Among the general public, solar thermal energy is currently associated with dark blue, rectangular collectors on building roofs. Technologies are needed for aesthetically high quality architecture which offer the architect more room for manoeuvre when it comes to low- and plus-energy buildings. With the “ArKol” project, researchers at Fraunhofer ISE together with partners are currently developing two façade collectors for solar thermal energy generation, which permit a high degree of design flexibility: a strip collector for opaque façade sections and a solar thermal blind for transparent sections. The current state of the two developments will be presented at the BAU 2017 trade fair.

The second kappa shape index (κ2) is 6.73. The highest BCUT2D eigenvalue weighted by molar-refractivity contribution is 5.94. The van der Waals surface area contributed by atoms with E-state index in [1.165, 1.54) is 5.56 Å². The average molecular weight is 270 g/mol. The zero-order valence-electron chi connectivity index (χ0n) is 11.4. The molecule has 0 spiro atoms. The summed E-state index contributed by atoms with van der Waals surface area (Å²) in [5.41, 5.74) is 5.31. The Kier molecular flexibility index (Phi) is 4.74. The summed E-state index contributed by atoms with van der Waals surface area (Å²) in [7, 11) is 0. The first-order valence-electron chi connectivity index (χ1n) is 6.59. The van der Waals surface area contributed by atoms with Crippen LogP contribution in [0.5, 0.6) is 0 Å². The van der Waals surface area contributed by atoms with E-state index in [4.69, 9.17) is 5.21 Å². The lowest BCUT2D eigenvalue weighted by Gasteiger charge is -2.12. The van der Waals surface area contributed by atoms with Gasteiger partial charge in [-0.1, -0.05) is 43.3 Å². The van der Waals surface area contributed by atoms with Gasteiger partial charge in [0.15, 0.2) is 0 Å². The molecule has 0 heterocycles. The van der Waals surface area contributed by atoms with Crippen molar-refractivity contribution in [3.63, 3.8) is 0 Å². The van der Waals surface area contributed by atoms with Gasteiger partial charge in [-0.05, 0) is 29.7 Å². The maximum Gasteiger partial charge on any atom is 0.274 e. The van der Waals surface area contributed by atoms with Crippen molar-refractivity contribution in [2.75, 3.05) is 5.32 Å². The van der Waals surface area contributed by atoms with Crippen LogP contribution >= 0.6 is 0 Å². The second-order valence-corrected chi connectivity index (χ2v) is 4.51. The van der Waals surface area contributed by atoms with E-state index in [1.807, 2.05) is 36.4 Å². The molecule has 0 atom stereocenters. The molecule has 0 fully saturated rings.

As part of the “ArKol – development of architecturally highly integrated façade collectors with heat pipes” project, Fraunhofer ISE together with its partners...

All Focus news of the innovation-report >>>

Anzeige

Anzeige

Event News

Sustainable Water use in Agriculture in Eastern Europe and Central Asia

19.01.2017 | Event News

12V, 48V, high-voltage – trends in E/E automotive architecture

10.01.2017 | Event News

2nd Conference on Non-Textual Information on 10 and 11 May 2017 in Hannover

09.01.2017 | Event News

 
Latest News

Helmholtz International Fellow Award for Sarah Amalia Teichmann

20.01.2017 | Awards Funding

An innovative high-performance material: biofibers made from green lacewing silk

20.01.2017 | Materials Sciences

Ion treatments for cardiac arrhythmia — Non-invasive alternative to catheter-based surgery

20.01.2017 | Life Sciences

VideoLinks
B2B-VideoLinks
More VideoLinks >>>